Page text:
It is partly why our contemplation of the origin of everything is sometimes intertwined with faith, religion, myths and other beliefs and theories. Many of these are compared to the scientific, archaeological and paleontological evidence of the existence of human ancestors in Africa. These ancestors had no knowledge of Charles Darwin’s (1809-1882) theory of evolution or the Biblical and Quranic creation narratives. There was no social consciousness of the Biblical or Quranic teachings or the worship of the Hindu shrines in our great ancestors’ contemplation of the origin of everything.
Our human African ancestors would have had their own understanding, beliefs and theories about their origin. As these ancestors migrated beyond the continent, those who remained also migrated throughout the African continent. In their different locations, they evolved their own beliefs, faiths, myths and theories to sustain their understanding of themselves, the world around them and the social fibre that constituted their societies. Those beliefs survived and sustained them for millennia until Christian and Islamic interventions disrupted their indigenous systems and practices.
Today it might be difficult for Christians and Muslims in Africa to imagine their two faiths are not aboriginal to the continent and to their evolution as people on this continent. Aboriginal pagan belief systems and faiths of ancient African peoples played a major part in their lives for millennia. Present-day Christian and Muslim environs were once cradles of traditional African paganism and belief systems. In these African climes, at a distant time in history, African gods, deities and spirit mediums dictated the throb of spirituality. No African people adopted Christianity or Islam without first replacing or degrading their own existing indigenous belief systems.
Africa is today characterised and divided into two major religious belief systems: Christianity and Islam. If you open up a map of Africa today and look at Islamic and Christian-dominated countries, you will see the continent is coloured by these two religions. What is also interesting is the continent is divided almost across the Equator with the north represented by Islam and the south by Christianity.
That north/south divide does not represent the natural propensity of native Africans in the north for the love of Islam or those of the south for a natural affinity to Christianity. Rather it tells us which foreign religious power colonised and subjugated which part of Africa. The distribution and concentration of mosques or churches between the north and south tells a similar story; it is an eloquent legacy of European Christian and Arab Muslim enslavement and colonialism.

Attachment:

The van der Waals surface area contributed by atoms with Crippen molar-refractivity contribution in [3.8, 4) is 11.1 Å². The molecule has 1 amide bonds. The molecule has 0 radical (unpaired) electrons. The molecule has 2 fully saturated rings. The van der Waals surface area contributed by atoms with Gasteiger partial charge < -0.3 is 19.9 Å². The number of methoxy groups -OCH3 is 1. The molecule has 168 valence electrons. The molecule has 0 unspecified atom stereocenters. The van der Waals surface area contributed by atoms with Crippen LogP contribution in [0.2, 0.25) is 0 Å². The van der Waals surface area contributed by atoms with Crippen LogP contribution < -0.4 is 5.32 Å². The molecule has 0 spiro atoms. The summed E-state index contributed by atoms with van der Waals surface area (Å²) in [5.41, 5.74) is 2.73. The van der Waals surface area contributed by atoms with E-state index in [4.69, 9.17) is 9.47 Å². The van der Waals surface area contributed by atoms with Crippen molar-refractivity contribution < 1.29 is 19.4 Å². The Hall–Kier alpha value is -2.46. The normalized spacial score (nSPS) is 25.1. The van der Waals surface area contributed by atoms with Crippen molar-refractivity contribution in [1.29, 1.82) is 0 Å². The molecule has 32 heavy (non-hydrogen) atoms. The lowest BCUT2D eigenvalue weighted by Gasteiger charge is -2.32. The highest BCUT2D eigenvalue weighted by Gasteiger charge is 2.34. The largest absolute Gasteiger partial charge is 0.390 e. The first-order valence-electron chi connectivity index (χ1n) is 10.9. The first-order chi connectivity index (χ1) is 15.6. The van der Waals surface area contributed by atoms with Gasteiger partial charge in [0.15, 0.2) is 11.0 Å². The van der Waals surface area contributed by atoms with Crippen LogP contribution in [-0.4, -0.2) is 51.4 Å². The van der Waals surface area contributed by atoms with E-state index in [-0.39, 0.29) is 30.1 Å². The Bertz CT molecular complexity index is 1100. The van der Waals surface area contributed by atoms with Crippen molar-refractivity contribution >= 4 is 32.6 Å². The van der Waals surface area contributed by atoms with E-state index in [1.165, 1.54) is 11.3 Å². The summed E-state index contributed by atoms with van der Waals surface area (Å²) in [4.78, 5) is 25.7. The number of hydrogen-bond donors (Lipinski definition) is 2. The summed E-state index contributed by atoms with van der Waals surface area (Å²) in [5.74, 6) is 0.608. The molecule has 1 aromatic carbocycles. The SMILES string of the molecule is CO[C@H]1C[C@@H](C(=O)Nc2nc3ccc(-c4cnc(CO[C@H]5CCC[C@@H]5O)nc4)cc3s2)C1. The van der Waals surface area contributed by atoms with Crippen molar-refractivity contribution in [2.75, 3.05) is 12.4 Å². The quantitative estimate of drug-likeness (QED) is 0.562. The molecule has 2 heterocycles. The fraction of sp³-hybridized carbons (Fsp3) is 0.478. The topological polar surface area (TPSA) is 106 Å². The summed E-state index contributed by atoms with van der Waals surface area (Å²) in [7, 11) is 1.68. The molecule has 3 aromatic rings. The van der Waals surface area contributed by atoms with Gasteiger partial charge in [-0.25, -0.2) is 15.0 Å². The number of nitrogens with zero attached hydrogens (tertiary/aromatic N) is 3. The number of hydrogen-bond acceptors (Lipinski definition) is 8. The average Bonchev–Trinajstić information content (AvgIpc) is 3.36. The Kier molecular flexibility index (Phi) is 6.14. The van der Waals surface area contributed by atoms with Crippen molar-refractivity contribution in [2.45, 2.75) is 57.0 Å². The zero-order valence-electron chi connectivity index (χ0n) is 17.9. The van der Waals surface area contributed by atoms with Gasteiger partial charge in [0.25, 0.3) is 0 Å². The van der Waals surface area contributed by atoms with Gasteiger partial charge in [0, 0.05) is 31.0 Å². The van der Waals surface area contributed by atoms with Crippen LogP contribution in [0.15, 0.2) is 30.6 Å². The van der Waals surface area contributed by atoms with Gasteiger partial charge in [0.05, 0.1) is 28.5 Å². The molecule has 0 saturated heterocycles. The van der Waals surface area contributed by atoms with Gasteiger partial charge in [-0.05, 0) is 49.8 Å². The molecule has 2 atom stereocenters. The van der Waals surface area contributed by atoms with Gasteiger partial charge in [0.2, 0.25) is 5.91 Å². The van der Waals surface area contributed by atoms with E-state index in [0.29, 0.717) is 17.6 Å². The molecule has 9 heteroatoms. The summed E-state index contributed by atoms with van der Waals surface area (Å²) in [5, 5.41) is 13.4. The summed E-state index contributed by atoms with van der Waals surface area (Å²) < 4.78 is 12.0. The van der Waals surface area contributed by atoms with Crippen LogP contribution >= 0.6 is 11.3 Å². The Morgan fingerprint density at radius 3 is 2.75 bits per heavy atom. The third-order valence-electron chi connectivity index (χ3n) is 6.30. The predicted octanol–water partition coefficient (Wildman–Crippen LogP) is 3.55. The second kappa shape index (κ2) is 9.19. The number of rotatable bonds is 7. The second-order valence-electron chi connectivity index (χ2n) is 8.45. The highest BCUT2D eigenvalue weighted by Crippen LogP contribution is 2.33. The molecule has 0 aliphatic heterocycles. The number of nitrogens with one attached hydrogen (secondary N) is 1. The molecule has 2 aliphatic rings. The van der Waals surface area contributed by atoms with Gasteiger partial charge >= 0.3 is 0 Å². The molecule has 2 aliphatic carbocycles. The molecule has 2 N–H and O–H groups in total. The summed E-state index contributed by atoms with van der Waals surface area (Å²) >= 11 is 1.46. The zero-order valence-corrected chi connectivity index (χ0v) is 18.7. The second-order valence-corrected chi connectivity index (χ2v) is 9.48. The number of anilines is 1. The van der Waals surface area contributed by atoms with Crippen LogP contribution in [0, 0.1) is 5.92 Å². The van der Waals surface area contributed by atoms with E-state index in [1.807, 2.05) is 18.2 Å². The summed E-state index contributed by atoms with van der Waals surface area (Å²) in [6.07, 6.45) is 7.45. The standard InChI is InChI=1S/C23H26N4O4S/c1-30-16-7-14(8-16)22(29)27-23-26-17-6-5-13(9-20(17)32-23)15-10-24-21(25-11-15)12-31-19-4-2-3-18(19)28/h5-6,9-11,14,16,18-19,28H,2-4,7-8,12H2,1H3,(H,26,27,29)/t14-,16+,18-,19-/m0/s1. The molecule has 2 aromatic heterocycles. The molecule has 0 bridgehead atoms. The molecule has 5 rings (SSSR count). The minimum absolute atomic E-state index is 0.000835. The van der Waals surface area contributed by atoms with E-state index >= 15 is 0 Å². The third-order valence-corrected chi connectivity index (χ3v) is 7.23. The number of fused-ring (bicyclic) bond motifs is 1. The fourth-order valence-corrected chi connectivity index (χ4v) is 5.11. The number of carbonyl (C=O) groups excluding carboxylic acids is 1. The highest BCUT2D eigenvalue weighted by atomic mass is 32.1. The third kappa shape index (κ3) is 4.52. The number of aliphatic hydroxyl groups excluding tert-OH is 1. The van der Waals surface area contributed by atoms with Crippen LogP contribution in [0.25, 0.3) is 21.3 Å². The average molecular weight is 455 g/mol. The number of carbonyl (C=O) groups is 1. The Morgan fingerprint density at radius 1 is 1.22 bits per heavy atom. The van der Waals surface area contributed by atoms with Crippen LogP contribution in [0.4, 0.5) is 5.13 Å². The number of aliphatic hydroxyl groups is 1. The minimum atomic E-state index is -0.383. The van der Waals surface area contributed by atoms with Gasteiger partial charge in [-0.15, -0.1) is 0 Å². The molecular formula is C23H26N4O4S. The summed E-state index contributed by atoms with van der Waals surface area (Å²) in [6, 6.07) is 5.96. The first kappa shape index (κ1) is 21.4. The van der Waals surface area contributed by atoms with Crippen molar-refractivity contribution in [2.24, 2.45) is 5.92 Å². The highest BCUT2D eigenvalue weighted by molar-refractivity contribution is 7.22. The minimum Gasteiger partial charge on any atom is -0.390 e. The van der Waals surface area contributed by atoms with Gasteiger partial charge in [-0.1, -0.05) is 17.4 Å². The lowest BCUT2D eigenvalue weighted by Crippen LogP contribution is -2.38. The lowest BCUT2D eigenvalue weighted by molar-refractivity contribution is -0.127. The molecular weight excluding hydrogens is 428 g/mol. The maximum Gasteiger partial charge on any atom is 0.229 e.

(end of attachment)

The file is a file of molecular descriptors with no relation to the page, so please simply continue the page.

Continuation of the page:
It is only remote rural African communities that are still uninfluenced by either Christianity or Islam. There are African societies where indigenous pagan religious beliefs systems still live side-by-side with either Christianity or Islam, but typically Christianity or Islam enjoys preponderance. In those societies the two belief systems are likely to be considered the moral and ethical arbiter in the way government, educational and religious institutions are governed. It is the preponderance of these two religions I consider one of the major African questions of our millennium. Both Christianity and Islam, apart from the Marxist or Weberian class and social dichotomy, have defined the fortunes, misfortunes and extent of freedoms or lack thereof, among African people and societies since the arrival of Abrahamic religions on the continent.
* This is an extract from Vusi Mavimbela book Africa and the Testament of the Gods. It is Mavimbela’s third book. His first book, No Lullaby for my Country and other Poems was published in 2015 and a memoir entitled Time is no Measure was first published in 2019 and just been republished. Africa and the testament of the Gords is published by Reach and is available at R195.